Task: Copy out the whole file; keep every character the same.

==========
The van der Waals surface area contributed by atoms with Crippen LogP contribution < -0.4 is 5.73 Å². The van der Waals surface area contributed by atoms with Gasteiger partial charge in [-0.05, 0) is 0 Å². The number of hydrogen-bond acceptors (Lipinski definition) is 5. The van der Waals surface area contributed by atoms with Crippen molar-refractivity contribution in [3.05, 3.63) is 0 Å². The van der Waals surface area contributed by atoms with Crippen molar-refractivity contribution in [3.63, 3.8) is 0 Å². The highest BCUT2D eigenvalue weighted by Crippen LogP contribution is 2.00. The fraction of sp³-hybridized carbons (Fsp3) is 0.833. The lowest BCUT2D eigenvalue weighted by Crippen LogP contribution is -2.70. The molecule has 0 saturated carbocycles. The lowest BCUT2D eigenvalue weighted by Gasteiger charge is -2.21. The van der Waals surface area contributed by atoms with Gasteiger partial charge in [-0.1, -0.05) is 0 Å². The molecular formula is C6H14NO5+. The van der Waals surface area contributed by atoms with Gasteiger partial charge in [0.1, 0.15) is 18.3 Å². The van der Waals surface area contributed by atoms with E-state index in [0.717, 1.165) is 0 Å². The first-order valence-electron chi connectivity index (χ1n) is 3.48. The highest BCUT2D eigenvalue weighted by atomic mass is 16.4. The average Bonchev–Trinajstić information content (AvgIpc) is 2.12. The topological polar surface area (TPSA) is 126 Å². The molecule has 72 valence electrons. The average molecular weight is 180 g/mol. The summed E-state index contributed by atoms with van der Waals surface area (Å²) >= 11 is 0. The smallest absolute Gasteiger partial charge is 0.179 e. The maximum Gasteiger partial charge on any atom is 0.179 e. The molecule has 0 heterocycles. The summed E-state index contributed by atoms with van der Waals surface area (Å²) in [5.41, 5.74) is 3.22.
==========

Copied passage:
The van der Waals surface area contributed by atoms with Crippen LogP contribution < -0.4 is 5.73 Å². The van der Waals surface area contributed by atoms with Gasteiger partial charge in [-0.05, 0) is 0 Å². The number of hydrogen-bond acceptors (Lipinski definition) is 5. The van der Waals surface area contributed by atoms with Crippen molar-refractivity contribution in [3.05, 3.63) is 0 Å². The van der Waals surface area contributed by atoms with Crippen molar-refractivity contribution in [3.63, 3.8) is 0 Å². The highest BCUT2D eigenvalue weighted by Crippen LogP contribution is 2.00. The fraction of sp³-hybridized carbons (Fsp3) is 0.833. The lowest BCUT2D eigenvalue weighted by Crippen LogP contribution is -2.70. The molecule has 0 saturated carbocycles. The lowest BCUT2D eigenvalue weighted by Gasteiger charge is -2.21. The van der Waals surface area contributed by atoms with Gasteiger partial charge in [-0.1, -0.05) is 0 Å². The molecular formula is C6H14NO5+. The van der Waals surface area contributed by atoms with Gasteiger partial charge in [0.1, 0.15) is 18.3 Å². The van der Waals surface area contributed by atoms with E-state index in [0.717, 1.165) is 0 Å². The first-order valence-electron chi connectivity index (χ1n) is 3.48. The highest BCUT2D eigenvalue weighted by atomic mass is 16.4. The average Bonchev–Trinajstić information content (AvgIpc) is 2.12. The topological polar surface area (TPSA) is 126 Å². The molecule has 72 valence electrons. The average molecular weight is 180 g/mol. The summed E-state index contributed by atoms with van der Waals surface area (Å²) >= 11 is 0. The smallest absolute Gasteiger partial charge is 0.179 e. The maximum Gasteiger partial charge on any atom is 0.179 e. The molecule has 0 heterocycles. The summed E-state index contributed by atoms with van der Waals surface area (Å²) in [5.41, 5.74) is 3.22.